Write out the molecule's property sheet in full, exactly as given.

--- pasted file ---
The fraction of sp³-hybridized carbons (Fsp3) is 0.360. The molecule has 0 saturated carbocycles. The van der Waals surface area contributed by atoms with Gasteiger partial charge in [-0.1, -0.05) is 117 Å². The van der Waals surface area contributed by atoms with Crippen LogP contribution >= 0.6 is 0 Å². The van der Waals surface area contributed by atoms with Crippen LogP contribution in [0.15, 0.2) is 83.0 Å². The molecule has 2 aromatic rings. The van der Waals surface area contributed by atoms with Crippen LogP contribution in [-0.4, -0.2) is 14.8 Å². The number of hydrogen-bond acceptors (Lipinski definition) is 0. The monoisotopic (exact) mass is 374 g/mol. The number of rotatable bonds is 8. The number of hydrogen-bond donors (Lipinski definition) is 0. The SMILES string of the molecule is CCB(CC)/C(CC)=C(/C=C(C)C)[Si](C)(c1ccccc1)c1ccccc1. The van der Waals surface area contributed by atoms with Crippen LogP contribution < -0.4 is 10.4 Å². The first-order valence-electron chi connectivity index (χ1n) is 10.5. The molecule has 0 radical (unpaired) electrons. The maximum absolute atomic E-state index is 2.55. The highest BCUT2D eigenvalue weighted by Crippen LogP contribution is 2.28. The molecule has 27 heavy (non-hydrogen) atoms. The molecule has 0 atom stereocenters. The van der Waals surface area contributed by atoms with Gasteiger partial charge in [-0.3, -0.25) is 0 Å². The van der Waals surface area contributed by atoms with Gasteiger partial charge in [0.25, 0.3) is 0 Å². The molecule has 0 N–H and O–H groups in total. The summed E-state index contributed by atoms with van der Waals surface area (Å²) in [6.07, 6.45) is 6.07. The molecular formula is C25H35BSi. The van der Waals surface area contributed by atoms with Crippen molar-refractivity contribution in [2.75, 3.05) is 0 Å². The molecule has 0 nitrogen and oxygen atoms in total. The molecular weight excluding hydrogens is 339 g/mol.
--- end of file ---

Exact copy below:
The fraction of sp³-hybridized carbons (Fsp3) is 0.360. The molecule has 0 saturated carbocycles. The van der Waals surface area contributed by atoms with Gasteiger partial charge in [-0.1, -0.05) is 117 Å². The van der Waals surface area contributed by atoms with Crippen LogP contribution >= 0.6 is 0 Å². The van der Waals surface area contributed by atoms with Crippen LogP contribution in [0.15, 0.2) is 83.0 Å². The molecule has 2 aromatic rings. The van der Waals surface area contributed by atoms with Crippen LogP contribution in [-0.4, -0.2) is 14.8 Å². The number of hydrogen-bond acceptors (Lipinski definition) is 0. The monoisotopic (exact) mass is 374 g/mol. The number of rotatable bonds is 8. The number of hydrogen-bond donors (Lipinski definition) is 0. The SMILES string of the molecule is CCB(CC)/C(CC)=C(/C=C(C)C)[Si](C)(c1ccccc1)c1ccccc1. The van der Waals surface area contributed by atoms with Crippen LogP contribution < -0.4 is 10.4 Å². The first-order valence-electron chi connectivity index (χ1n) is 10.5. The molecule has 0 radical (unpaired) electrons. The maximum absolute atomic E-state index is 2.55. The highest BCUT2D eigenvalue weighted by Crippen LogP contribution is 2.28. The molecule has 27 heavy (non-hydrogen) atoms. The molecule has 0 atom stereocenters. The van der Waals surface area contributed by atoms with Gasteiger partial charge in [-0.3, -0.25) is 0 Å². The van der Waals surface area contributed by atoms with Gasteiger partial charge in [0.25, 0.3) is 0 Å². The molecule has 0 N–H and O–H groups in total. The summed E-state index contributed by atoms with van der Waals surface area (Å²) in [6.07, 6.45) is 6.07. The molecular formula is C25H35BSi. The van der Waals surface area contributed by atoms with Crippen molar-refractivity contribution in [2.75, 3.05) is 0 Å². The molecule has 0 nitrogen and oxygen atoms in total. The molecular weight excluding hydrogens is 339 g/mol.